Nimish SawantJan 04, 2017 20:25:34 IST
Intel has announced its plans to enter the 5G space with the Intel 5G Modem, codenamed Goldridge. Alongside the 5G Modem, the chipmaker also announced the Intel GO automotive 5G platform. The Intel 5G modem will be another building block in its ambitious move to have an end to end 5G solution ready in time for the commercial 5G rollout in 2020.
The Intel 5G Modem is expected to sample in the second half of 2017 and move into production soon afterwards. But the technology is expected to go commercial only by 2020. Intel has however begun work with some of its partners such as BMW, Nokia, Vodafone, GE and others in deploying 5G technology across the different building blocks. Intel 5G modem has begun with spectrum trials and deployments across different markets in the world.
The Intel 5G baseband chip supports 28GHz mmWave as well as sub-6GHz bands. With the two bands Intel is looking at offering ultra-wideband operations while enabling multi-gigabit throughput with ultra-low latency for multiple use case scenarios. The 5G modem pairs both the sub-6GHz 5G radio frequency integrated circuit (RFIC) as well as the 28GHz 5G RFIC to ensure all global markets are covered. The Intel 5G RFIC is expected to sample in the first half of 2017.
The 5G modem aims to achieve speeds of 5Gbps and over. It will also be paired with LTE modems such as Intel XMM 7360 to provide 4G fallback in areas where 5G may not be working.
Considering 5G proliferation will cover various areas of application, Intel is going in with a use-case driven approach. The three areas it has identified include:
- Enhanced mobile broadband which includes using Wireless Broadband at home with last mile fiber connectivity, Virtual reality / Augmented reality / Merged reality applications and gaming, mobile offices, 4K/8K streaming and so on.
- Massive machine-to-machine connectivity includes using narrow band IoT networking where the data transmitted isn't large, but area covered is huge. This will work in Smart City implementation of smart meters, smart traffic management as well as with Smart Agriculture where data will be provided on key aspects such as crop yield, weather and so on.
- The third area involves ultra reliable and extremely low latency networks (less than 1ms) which involve areas such as healthcare, drones used during disaster recovery efforts and autonomous vehicles where high latency could mean a matter of life and death.
Intel GO Autonomous platform
Alongside its 5G modem, Intel also announced its ambitions to get into the autonomous car segment with the Intel GO Automotive 5G platform, which is an industry-first 5G-ready test platform for the auto industry. This platform has been built to allow car makers to develop and test a wide range of use cases and applications for autonomous vehicles ahead of the expected 5G rollout in 2020.
The Intel GO platform will also help Intel combine autonomous driving with its other 5G building blocks in the compute, wireless technology, network connectivity and data centre space.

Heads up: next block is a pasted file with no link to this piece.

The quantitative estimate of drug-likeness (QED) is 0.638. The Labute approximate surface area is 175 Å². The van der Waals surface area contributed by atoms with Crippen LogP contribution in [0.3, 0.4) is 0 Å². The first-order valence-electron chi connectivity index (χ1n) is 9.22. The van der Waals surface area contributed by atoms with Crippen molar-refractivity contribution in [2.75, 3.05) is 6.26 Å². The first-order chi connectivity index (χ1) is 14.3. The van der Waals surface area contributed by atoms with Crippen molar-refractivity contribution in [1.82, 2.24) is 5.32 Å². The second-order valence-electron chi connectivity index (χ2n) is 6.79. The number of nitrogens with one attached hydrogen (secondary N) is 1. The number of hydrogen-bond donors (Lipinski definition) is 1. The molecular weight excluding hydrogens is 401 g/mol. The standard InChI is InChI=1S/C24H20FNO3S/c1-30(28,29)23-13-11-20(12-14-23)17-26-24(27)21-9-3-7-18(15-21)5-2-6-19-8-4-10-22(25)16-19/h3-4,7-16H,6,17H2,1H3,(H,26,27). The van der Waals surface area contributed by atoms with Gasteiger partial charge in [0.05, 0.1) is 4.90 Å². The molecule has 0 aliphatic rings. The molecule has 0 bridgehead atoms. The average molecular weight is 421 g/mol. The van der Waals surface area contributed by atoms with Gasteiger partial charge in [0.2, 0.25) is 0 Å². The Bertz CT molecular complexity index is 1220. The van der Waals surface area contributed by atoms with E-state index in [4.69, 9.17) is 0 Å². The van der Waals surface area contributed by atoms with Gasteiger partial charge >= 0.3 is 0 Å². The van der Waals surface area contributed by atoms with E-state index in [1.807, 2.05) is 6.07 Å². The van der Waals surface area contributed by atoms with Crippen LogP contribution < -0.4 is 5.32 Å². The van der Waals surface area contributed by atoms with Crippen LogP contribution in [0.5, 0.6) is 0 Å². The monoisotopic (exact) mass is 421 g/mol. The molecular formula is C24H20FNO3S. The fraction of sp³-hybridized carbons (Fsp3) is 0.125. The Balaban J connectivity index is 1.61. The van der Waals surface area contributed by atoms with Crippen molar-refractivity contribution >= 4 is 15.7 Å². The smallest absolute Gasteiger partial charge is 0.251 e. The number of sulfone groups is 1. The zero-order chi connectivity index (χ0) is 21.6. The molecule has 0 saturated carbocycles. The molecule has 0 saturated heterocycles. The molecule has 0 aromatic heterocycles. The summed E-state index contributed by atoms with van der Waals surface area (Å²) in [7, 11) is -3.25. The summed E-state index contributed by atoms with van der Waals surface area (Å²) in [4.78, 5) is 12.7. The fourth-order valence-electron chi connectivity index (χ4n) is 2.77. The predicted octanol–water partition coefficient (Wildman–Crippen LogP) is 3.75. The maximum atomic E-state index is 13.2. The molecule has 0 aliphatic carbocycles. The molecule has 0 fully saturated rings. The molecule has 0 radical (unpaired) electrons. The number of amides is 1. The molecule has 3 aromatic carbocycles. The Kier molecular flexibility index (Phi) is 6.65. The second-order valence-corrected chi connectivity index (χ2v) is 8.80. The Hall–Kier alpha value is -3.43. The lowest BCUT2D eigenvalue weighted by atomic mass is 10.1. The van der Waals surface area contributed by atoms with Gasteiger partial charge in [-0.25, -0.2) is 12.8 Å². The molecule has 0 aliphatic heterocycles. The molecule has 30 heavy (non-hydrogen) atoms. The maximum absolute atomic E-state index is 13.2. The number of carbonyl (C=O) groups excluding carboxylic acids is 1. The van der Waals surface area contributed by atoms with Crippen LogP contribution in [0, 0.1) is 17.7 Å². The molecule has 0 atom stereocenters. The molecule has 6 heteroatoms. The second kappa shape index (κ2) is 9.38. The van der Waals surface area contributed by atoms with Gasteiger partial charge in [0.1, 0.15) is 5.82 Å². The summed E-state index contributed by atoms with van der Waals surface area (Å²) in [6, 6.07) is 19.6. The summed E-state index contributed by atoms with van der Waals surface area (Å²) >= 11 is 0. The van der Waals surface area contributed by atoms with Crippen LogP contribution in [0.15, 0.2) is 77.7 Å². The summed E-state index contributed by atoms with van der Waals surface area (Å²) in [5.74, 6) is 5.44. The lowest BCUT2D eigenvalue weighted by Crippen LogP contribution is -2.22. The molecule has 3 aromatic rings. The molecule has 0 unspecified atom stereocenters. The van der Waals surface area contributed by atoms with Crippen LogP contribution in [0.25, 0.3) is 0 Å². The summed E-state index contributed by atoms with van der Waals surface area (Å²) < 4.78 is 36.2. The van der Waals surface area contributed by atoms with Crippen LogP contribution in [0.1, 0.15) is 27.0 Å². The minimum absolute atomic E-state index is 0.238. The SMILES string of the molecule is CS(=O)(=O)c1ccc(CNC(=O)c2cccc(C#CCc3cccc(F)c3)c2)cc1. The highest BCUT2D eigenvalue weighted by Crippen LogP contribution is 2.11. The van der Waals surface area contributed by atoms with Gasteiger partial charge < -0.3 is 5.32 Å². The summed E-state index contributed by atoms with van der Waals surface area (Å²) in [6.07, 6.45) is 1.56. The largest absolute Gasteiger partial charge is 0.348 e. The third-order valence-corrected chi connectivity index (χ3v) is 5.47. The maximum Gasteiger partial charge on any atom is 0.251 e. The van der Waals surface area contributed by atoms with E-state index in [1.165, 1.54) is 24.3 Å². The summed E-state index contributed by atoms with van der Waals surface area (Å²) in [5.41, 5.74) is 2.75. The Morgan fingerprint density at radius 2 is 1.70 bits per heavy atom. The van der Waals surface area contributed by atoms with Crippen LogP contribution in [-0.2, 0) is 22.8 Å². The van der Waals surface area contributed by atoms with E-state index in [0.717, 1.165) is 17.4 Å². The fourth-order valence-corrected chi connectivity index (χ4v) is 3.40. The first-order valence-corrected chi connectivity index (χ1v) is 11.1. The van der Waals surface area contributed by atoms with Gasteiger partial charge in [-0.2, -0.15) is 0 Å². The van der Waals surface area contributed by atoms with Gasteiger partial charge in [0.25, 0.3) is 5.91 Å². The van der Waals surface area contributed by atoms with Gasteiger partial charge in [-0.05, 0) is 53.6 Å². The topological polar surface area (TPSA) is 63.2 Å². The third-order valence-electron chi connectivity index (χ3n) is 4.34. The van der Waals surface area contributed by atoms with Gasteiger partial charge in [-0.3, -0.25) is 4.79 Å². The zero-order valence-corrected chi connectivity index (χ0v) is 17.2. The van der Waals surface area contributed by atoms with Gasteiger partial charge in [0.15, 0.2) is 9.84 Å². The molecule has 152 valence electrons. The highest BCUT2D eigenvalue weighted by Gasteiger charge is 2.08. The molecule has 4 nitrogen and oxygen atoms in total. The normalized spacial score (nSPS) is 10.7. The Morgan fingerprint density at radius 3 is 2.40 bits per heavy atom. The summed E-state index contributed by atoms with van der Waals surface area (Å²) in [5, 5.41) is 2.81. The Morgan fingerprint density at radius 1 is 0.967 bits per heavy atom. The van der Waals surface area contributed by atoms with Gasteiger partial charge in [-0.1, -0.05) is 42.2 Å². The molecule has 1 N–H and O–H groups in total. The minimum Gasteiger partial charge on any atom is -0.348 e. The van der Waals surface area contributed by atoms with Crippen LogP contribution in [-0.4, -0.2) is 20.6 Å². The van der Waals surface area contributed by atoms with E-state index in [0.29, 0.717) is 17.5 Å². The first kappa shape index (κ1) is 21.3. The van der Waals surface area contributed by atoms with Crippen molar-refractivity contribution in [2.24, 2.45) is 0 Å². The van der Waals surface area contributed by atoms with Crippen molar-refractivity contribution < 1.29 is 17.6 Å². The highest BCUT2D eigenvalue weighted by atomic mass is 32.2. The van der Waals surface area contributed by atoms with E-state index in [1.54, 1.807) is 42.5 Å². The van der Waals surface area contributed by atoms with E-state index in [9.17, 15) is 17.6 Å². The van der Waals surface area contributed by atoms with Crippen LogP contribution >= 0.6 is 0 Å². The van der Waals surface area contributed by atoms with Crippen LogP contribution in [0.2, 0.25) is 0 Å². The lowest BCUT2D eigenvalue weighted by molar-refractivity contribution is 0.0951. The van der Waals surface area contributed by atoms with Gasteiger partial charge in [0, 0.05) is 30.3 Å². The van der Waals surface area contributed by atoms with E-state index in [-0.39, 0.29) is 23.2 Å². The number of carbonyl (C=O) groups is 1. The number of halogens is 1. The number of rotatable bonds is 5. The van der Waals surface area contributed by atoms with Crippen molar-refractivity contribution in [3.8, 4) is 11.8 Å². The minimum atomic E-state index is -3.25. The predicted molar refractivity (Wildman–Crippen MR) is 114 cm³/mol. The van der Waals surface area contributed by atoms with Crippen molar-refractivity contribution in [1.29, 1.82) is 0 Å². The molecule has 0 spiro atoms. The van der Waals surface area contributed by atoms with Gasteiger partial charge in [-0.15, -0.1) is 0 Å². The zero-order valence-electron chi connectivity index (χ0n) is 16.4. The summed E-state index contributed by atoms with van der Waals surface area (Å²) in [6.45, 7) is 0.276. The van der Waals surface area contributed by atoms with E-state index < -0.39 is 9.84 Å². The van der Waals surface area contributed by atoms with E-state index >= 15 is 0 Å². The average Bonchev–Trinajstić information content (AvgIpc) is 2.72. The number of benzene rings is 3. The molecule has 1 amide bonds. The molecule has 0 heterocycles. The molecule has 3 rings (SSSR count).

Intel has partnered with automotive supplier Denso, with who it will share a new stereo vision solution for automakers using Intel Cyclone V SoC which will assist cars to make emergency braking decisions based on data coming in from the multiple camera sensors onboard the car. In the future, with 5G in place, the feeds coming in from the multiple cameras should not face a bottleneck, thereby letting the autonomous vehicle make a decision to brake within milliseconds. Intel is also working on an autonomous car project with BMW and MobileEye and is looking at a 2021 launch.
According to the Intel representative, Asha Keddy, vice president, communications and devices group, 4G chips will also be used alongside 5G chips in some use cases. For instance, when the user is not present in a fixed location, while using a smartphone for instance, there will initially be a separate 4G and 5G chip. This is to ensure that in areas where there is no 5G connectivity, there is seamless fall back to 4G .
"Depending on the vertical or use case, 4G fall back may or may not be required. For instance, gaming or broadband to home will not require fallback as they are more localised use cases. Once the area is covered with mmWave, you can have extremely high bandwidth. As time goes on and more parts of the globe are covered with 5G networks, there will be less need for fallback to 4G," said Keddy.
5G rollout in India
Intel said it is working with a lot of universities and industries to deploy 5G in some applications, but was not specific about it. According to Intel, 5G rollout in India depends a lot on the spectrum availability and how keen the leading operators are. Intel believes that India can accelerate the use of 5G in a lot of verticals, and sooner than other parts of the world. IoT will be a major driver for 5G in India. IoT automation in cities for solving some endemic issues such as traffic management, power shortages, agricultural data distribution and so on are areas where 5G deployment could give a lot of information, studying which decisions can be taken accordingly.
According to Intel, the bandwidth of 800MHz can handle several Gigabits of data, which in effect translates to more capacity. Other way to reduce network congestion is by having efficient algorithms which will manage sub-channelisation depending on the different technologies under work. Another area which could reduce network congestion is intelligent network distribution. For instance, using cloud only when required and at other times relying on device to device data transfer.
Commercial 5G rollout is still some years away. But investments in the space have already started. Now, with the two chip-making giants Intel and Qualcomm releasing their 5G modems, it is now time for their deployment and trials.